The microfluidic platform operates via two flow regimes: continuous and segmented (droplets). While the continuous flow regime is advantageous for easily creating homogeneous mixing conditions that facilitate quantitative analysis of the generated products, the deposition of nanoparticle aggregates (memory effects) on the channel surface is a disadvantage when using SERS detection technology with AuNPs or AgNPs [47]. This memory effect leads to decreased sensitivity and reproducibility [36, 48]. A microdroplet system using two-phase liquid-flow segmented flow was developed to address the memory effect issue [49,50,51]. Using this system, monodisperse, nanoliter-sized liquid droplets can be generated in a high-throughput manner within an immiscible carrier fluid. Compared to the single-phase flow, the two-phase segmented flow offers enhanced reproducibility by measuring the Raman signals of rapidly moving droplets, without memory effects.

Park et al. developed a groundbreaking microdroplet sensor that significantly enhanced the sensitivity and reproducibility of SARS-CoV-2 detection [52]. Diagnosis of SARS-CoV-2 has traditionally involved lateral flow assay strips for detecting nucleocapsid protein biomarkers. However, owing to sensitivity limitations, false-negative diagnostic ratios have increased. Additionally, the RT-PCR method for detecting viral RNA has the drawbacks of lengthy diagnostic times and difficulty in on-site diagnosis. To overcome these challenges, we developed a microdroplet sensor for SARS-CoV-2 detection with dramatically improved sensitivity and reproducibility.

Figure 6 illustrates the structure of the microdroplet sensor used for detecting SARS-CoV-2. The channel is composed of four compartments: (i) droplet generation, (ii) droplet mixing, (iii) droplet splitting, and (iv) SERS detection. By simultaneously injecting the SARS-CoV-2 lysate, capturing the antibody-conjugated magnetic beads, and detecting the antibody-conjugated SERS nanotags in the three inlets of the microfluidic channel, an immunoreaction occurs between the three components as they pass through the winding channel, forming sandwich magnetic immunocomplexes. The generated magnetic immunocomplexes pass through splitting channels containing embedded magnetic bars, separating them from the supernatant solution and removing unreacted SERS nanotags and non-binding species. Finally, the optical signal of the remaining SERS nanotags in the supernatant solution is measured, allowing quantification of the SARS-CoV-2 lysate based on the concentration-dependent SERS signal. When using this SERS-based microdroplet sensor for SARS-CoV-2 detection, the authors achieved a limit of detection (LOD) of 0.22 PFU/mL with a coefficient of variation (CV) of 1.79%, and detection was possible within 10 min.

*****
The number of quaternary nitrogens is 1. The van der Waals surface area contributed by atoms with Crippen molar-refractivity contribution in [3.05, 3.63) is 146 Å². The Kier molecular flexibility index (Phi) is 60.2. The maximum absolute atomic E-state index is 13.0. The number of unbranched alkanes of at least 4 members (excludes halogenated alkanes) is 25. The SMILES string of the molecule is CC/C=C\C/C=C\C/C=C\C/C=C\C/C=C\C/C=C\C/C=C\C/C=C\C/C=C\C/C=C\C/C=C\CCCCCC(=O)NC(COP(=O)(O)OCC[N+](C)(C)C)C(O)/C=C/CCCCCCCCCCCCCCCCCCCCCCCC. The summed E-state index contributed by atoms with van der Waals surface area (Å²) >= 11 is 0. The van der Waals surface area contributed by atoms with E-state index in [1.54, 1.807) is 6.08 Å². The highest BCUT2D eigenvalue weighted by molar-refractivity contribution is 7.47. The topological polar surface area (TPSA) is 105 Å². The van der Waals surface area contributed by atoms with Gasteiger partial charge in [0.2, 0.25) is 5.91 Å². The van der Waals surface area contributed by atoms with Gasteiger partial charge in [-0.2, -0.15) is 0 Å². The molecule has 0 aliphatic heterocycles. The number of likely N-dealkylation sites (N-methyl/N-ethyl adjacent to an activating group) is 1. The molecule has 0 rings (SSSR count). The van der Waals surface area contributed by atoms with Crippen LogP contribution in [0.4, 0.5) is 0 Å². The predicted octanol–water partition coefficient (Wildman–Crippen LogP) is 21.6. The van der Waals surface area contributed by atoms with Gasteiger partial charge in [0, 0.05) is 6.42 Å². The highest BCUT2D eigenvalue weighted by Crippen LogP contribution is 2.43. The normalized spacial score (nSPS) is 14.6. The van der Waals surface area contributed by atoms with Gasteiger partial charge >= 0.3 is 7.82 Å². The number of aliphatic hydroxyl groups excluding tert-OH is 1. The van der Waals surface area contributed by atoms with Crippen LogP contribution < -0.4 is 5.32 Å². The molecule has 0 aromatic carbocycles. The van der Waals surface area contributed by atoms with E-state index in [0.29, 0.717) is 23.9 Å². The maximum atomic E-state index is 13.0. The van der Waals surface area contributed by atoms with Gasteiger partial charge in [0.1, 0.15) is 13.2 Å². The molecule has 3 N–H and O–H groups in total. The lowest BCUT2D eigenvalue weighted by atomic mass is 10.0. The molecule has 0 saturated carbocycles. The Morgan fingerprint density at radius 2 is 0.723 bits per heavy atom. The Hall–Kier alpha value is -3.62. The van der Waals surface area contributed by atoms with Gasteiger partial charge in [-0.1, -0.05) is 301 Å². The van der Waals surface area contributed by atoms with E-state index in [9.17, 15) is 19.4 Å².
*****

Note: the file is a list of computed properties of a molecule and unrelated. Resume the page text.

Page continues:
Fig. 6
figure 6

Illustrative diagram of the microdroplet channel designed for SARS-CoV-2 detection. The microfluidic channel comprises four segments: a generation of droplets, b mixing of droplets, c splitting of droplets, and d measurement of optical signals. Reprinted with permission from [52]. Copyright 2022 Elsevier

Oliveria et al. developed a SERS-based microfluidic sensor capable of multiplex phenotype analysis of single cancer cells (Fig. 7) [53]. Cancer cells labeled with different SERS nanotags capable of recognizing membrane proteins were individually encapsulated in microdroplets. Subsequently, the microdroplets were imaged using SERS spectroscopy. This SERS-based microdroplet sensor represents a novel technique that allows oncologists to rapidly discern the phenotype of cancer cells in a high-throughput manner, thereby enabling rapid therapeutic decision-making.

Fig. 7
figure 7

a Schematic illustration of cancer cell labeling (depicted as purple spheres) involving (i) SERS tags and their confinement within microdroplets for (ii) single-cell analysis. b Diagram outlining the encapsulation procedure, where SERS-tagged cells travel through a central microfluidic channel (colored blue), and the channel’s contents are segmented into droplets by two transverse streams of fluorinated oil and surfactant (colored yellow). The proportions of elements in this figure are not accurately represented to scale. Reprinted with permission from [53]. Copyright 2023 Wiley-VCH Verlag GmbH & Co

Li et al. developed a femtoliter surface oil droplet-based microfluidic channel for the trace analysis of hydrophobic compounds in aqueous solutions (Fig. 8) [54]. In this system, femtoliter droplets are formed on the surface of a solid substrate within a simple microfluidic chamber, enabling the sequential extraction and concentration of target molecules. The AgNPs adhere to the droplet surface, forming SERS-active hotspots. This droplet system offers advantages such as a large surface-to-volume ratio, tunable chemical composition of the droplets, and long-term stability. This droplet system can prospectively be utilized for the sensitive analysis of various chemical compounds.